Sunday, April 3, 2016

Native American Biography: Tendoy: Shoshone Bannock

Tendoy (Tin Doi)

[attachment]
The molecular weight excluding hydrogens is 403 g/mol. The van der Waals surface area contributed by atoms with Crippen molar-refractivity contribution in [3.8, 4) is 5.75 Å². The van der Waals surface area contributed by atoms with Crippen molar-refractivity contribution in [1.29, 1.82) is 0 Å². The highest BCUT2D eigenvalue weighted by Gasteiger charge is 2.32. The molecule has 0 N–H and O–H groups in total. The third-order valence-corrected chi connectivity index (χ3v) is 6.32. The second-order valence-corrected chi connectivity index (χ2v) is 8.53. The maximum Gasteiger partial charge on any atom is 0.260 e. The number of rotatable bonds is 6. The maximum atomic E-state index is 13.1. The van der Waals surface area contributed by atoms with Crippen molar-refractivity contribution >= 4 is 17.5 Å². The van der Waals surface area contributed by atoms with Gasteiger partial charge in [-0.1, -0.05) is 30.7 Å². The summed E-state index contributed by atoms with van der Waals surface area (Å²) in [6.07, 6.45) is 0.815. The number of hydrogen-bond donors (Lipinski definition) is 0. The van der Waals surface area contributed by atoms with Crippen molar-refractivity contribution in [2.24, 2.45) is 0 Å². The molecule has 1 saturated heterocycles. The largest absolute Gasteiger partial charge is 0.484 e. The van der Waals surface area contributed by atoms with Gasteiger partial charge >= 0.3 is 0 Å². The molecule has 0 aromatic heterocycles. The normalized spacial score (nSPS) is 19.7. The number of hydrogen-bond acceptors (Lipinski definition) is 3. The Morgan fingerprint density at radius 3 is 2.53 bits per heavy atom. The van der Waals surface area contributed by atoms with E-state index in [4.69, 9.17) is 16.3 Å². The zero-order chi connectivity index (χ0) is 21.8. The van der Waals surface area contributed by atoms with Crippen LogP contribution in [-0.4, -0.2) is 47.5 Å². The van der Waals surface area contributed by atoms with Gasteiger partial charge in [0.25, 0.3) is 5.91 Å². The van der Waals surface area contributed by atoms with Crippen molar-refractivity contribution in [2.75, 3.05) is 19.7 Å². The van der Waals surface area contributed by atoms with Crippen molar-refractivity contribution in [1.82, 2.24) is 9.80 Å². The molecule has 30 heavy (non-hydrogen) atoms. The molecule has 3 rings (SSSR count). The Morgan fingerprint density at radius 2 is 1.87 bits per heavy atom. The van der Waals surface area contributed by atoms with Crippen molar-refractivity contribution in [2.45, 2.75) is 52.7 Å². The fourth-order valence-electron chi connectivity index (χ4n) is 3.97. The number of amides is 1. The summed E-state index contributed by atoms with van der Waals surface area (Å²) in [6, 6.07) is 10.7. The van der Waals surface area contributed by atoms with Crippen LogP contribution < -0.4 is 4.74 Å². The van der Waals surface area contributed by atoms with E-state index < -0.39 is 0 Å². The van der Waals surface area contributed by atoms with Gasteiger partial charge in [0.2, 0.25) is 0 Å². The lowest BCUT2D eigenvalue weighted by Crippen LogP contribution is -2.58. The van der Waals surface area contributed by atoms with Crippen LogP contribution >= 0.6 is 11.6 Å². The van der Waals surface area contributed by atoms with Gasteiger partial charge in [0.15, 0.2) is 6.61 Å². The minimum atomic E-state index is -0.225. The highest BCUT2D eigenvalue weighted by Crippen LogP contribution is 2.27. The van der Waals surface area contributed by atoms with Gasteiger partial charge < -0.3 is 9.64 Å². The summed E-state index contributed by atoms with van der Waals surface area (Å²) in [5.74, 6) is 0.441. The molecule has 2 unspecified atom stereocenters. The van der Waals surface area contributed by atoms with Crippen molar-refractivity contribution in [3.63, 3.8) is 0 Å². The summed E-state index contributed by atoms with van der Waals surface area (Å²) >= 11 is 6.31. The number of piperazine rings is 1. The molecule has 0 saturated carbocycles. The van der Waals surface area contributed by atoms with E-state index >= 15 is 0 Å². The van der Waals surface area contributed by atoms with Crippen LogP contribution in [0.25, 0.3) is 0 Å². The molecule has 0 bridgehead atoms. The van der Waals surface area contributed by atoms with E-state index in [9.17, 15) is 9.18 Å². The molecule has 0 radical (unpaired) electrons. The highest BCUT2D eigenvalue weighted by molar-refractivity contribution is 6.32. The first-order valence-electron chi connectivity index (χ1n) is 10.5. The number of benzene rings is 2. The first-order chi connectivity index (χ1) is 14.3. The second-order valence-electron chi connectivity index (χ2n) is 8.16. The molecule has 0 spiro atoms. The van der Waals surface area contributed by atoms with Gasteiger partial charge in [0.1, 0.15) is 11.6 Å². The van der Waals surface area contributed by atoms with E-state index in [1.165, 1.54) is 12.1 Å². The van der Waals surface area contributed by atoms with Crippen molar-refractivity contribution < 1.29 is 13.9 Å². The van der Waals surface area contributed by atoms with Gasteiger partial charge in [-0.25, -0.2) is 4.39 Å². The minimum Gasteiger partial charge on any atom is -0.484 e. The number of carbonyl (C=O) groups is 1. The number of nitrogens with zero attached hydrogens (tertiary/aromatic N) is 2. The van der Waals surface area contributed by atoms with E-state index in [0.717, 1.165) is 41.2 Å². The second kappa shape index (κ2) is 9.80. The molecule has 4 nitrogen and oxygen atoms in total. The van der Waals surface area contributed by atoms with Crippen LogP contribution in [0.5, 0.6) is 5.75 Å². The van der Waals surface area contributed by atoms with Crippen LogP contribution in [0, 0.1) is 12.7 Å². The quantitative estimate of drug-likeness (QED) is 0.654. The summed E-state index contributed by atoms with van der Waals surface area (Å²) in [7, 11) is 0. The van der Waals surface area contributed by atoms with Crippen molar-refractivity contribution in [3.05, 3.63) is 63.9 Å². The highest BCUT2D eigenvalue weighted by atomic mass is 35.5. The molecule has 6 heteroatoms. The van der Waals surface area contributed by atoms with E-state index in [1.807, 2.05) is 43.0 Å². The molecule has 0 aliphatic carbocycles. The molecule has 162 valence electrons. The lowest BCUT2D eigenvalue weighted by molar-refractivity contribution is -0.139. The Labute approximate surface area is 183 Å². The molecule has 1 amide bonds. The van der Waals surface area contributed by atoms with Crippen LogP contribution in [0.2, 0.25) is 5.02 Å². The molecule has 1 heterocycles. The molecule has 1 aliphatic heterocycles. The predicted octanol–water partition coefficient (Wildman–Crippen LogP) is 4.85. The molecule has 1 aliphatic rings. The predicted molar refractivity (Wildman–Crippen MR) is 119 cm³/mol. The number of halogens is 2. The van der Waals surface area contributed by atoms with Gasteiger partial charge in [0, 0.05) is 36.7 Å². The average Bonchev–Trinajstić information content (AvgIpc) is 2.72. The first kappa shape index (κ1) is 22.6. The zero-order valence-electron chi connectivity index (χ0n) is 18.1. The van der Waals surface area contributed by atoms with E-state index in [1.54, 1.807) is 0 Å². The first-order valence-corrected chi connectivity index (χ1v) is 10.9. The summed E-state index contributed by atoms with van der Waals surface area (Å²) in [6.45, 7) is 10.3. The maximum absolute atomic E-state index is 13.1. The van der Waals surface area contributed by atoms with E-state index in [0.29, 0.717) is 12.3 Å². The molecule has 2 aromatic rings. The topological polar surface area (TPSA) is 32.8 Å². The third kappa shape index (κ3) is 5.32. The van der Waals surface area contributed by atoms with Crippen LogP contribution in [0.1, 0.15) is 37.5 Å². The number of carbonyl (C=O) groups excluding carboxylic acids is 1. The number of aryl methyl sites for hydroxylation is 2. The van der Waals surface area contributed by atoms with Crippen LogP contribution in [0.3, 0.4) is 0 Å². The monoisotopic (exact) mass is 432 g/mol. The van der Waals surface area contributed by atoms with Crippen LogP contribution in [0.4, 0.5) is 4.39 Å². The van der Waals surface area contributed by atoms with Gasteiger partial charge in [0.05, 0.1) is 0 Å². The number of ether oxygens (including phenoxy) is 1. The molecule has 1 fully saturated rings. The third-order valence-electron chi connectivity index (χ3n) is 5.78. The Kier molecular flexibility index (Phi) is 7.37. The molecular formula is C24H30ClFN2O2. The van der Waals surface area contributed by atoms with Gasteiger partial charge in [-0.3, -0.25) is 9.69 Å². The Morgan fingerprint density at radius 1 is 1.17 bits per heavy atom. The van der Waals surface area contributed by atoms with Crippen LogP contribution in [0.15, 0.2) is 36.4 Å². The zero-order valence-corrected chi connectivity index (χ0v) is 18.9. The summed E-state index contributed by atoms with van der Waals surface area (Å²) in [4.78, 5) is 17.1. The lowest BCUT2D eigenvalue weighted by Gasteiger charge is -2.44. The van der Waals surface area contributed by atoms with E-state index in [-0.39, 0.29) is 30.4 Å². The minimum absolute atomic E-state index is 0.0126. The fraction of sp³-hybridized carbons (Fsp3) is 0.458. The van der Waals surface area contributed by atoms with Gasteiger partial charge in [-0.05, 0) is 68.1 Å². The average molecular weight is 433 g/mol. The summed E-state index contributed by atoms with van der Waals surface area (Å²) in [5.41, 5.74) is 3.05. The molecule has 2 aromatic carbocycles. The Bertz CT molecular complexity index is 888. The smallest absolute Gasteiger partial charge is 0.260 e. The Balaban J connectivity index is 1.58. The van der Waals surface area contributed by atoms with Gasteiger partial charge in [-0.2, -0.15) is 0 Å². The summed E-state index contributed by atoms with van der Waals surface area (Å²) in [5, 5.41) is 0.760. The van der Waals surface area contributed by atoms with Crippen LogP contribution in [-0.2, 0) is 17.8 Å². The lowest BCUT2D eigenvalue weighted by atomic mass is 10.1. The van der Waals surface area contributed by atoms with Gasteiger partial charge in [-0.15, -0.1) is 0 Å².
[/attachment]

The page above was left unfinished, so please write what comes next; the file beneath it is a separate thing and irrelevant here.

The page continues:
Tendoy was a Lemhi Bannock chief.  He was of Bannock and Shoshone heritage.  Through his mother he was related to Washakie, and maintained a close relationship with him.  Through his father, who was killed in combat with the Blackfoot, he inherited the leadership of the Bannock band in the Lemhi pass area in Idaho.  He was a contemporary of Bear Hunter, who was killed at the Bear River Massacre.  However he and his people had a different attitude toward change.  He always maintained a peaceful relationship with encroaching white settlers.  They avoided economic hardship by trading and having business interaction with the whites.  Even during the Nez Perce War he taught his people to be accommodating rather than confront the new settlers.  This allowed them to maintain a stance of neutrality.  He was rewarded by President Grant who issued an order that the Lemhi Bannocks could remain in their ancestral area.  Tendoy traveled to Washington on several occasions and was finally convinced to sign away their land in Lemhi valley and move to the reservation at Fort Hall.  His people still resisted and this move did not take place until shortly before his death in 1907.  Tendoy was honored by the State of Montana .  "The Society of Montana Pioneers paid tribute to Tendoy in recognition of his long association with early settlers. The skillfulness with which he had guided his people for 43 years through the labyrinth of Washington indifference, settler hostility and agency neglect, while holding patiently, but firmly to the course he had set for himself and his tribe."

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